Review: Social Media & The Seven Deadly Sins: A stunning critique of what went wrong

Book cover of Social Media & The Seven Deadly Sins

I am not a competent authority on using social media. I am no gamer. Indeed I haven’t played a computer game in my life. Yet I do worry as a journalist about the effect of social media on our lives. How it created a super rich elite, how people’s personal data can be manipulated for huge financial gain, how ” fake news” can spread in an instant and how democracy can be destroyed by dark forces on line.

This is a remarkable, well written first book. Its author, Rory Wilmer, is an insider who has made money from digital marketing and advertising for big companies. As he says himself: “I have got to a moral crossroads within myself… I too, have been part of – making a living and a career on the back of surveillance capitalism, data mining and the exploitation of people’s addiction to social media”.

He points out how we, the avid consumers of social media, who never read the terms and conditions of the websites we sign up to – submit to exploitation by allowing companies to make huge profits by “leeching your data and selling it to the highest bidder”. They do this by using clauses allowing them to change the terms and conditions without” even informing you of why and how.”

How an atheist takes a Biblical script

The book is cleverly constructed taking, as an atheist, a Biblical script of the Seven Deadly Sins and dividing the faults of social media between them.

His chapter on lust – reveals the scale of a male dominated internet – and how pornography and sexual titualation. is rife. Put one search for girls on Instagram – and you will find 8 million images of girls. Put one for boys – and you get 2 million images. Everyday 95 million images are loaded onto Instagram – that is 4 million an hour.

He cites Twitter as a site that allows pornography and sexual exploitation of children and is scathing of some of activities of dating sites in protecting data.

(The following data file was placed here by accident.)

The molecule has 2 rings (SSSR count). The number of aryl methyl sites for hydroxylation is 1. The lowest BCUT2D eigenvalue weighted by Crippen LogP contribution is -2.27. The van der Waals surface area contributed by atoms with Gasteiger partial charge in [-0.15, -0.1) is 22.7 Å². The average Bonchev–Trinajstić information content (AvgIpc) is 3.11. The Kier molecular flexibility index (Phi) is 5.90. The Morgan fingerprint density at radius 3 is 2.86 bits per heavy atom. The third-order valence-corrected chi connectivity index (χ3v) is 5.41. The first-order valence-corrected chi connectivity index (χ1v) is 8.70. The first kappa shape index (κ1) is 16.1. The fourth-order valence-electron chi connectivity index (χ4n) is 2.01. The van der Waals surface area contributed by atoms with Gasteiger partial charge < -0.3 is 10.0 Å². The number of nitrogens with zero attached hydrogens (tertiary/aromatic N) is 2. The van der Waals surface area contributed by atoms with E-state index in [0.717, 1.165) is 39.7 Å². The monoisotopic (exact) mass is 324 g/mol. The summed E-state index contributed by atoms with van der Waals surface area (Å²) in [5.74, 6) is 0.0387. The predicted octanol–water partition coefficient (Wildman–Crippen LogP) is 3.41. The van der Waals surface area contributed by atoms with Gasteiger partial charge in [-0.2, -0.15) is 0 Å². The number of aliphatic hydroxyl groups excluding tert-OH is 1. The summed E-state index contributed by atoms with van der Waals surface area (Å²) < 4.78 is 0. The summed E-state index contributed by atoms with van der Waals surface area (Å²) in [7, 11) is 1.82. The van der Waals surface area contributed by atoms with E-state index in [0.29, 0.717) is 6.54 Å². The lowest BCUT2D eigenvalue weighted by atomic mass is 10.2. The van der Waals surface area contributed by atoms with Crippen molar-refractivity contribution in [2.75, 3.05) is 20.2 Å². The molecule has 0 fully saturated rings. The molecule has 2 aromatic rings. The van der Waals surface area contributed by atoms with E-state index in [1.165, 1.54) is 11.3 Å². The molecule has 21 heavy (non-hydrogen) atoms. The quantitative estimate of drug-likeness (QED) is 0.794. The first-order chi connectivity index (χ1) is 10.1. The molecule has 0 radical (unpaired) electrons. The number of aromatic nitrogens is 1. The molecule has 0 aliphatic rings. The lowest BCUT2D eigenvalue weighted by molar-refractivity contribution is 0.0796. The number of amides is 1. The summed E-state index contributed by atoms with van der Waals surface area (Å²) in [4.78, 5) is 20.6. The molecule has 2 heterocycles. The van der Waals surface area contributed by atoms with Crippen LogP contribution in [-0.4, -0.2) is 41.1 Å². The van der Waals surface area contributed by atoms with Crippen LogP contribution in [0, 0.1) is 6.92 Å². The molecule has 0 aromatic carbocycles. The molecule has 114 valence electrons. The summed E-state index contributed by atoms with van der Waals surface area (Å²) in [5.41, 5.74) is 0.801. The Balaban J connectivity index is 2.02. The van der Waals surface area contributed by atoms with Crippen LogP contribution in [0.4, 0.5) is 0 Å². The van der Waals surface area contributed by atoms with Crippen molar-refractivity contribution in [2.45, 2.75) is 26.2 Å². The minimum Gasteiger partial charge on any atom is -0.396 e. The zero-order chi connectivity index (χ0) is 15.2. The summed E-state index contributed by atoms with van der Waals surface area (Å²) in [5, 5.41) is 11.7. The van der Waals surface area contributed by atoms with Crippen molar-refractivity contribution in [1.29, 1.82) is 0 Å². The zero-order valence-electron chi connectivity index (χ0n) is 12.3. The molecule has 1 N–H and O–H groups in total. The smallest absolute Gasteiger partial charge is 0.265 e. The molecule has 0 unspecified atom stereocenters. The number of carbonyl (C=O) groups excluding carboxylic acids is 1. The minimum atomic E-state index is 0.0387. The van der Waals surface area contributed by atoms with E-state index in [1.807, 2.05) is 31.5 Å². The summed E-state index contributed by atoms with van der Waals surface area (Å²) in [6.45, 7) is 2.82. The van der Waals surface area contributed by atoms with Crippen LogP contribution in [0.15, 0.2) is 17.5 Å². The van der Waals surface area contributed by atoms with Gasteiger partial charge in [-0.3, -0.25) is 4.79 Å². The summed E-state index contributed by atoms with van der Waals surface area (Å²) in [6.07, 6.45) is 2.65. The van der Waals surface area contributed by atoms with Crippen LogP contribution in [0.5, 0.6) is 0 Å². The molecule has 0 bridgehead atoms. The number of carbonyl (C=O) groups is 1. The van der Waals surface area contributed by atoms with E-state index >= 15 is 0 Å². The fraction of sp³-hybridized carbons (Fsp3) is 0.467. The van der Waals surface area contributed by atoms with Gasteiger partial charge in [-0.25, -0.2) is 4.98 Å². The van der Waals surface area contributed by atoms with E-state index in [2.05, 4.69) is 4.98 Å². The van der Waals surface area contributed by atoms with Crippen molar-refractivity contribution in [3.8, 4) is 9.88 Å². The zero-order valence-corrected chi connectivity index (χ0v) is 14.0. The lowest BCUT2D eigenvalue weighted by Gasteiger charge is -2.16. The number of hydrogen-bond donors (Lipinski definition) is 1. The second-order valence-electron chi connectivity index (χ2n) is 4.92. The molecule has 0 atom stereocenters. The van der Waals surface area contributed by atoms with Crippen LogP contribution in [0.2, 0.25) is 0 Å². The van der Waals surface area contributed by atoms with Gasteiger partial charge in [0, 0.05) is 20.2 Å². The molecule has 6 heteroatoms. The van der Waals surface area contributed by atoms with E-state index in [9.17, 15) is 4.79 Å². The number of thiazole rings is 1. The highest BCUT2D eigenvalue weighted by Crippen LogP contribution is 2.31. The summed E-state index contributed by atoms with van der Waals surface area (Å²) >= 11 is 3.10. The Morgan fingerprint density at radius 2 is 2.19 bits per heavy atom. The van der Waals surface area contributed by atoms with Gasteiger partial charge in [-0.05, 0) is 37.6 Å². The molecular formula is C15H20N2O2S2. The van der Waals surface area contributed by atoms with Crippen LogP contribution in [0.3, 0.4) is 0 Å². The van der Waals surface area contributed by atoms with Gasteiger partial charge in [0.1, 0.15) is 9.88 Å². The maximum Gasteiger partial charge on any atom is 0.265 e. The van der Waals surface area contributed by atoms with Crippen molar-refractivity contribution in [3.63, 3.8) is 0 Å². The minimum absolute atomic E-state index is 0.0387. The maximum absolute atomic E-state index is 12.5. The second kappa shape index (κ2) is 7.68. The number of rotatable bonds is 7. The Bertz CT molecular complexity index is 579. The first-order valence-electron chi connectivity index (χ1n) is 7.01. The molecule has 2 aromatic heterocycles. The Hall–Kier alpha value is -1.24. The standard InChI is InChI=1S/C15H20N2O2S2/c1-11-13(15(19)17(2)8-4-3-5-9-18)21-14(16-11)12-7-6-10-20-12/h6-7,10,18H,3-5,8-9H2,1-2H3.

His gluttony chapter covers everything from celebrity chefs, promoting diets to wanting the perfect body. His chapter on greed looks at our appetite for viral blogs and clicks while sloth looks at our laziness in discerning the truth -leaving us to believe fake news and be prey to ideas that the earth is still flat and covidiocy. It also deals with sinister Q-Anon movement and interference in elections, topically including Russia.

Making money out of wrath

This book challenges us to look behind what we click and also not to fall for provocations. The chapter on wrath looks at trolls and the nasty Incels movement – the misogynist white supremacists who use the internet to rage that they have not been laid by women and act out fantasies on the internet of raping and dominating women.

This is a thought provoking book. There is of course another side of the internet – its virtues in bringing people together, making people aware, revealing the truth about disastrous situations like the current invasion of the Ukraine and allowing ordinary people the freedom to develop their own ideas and publish them without having to get approval from officialdom. The author is promising a sequel- the seven virtues of social media. I await this with interest.

Social Media & The Seven Deadly Sins by Rory Wilmer. Available from Amazon £14.99 hardback, £8.99 paperback and free with Kindle Unlimited

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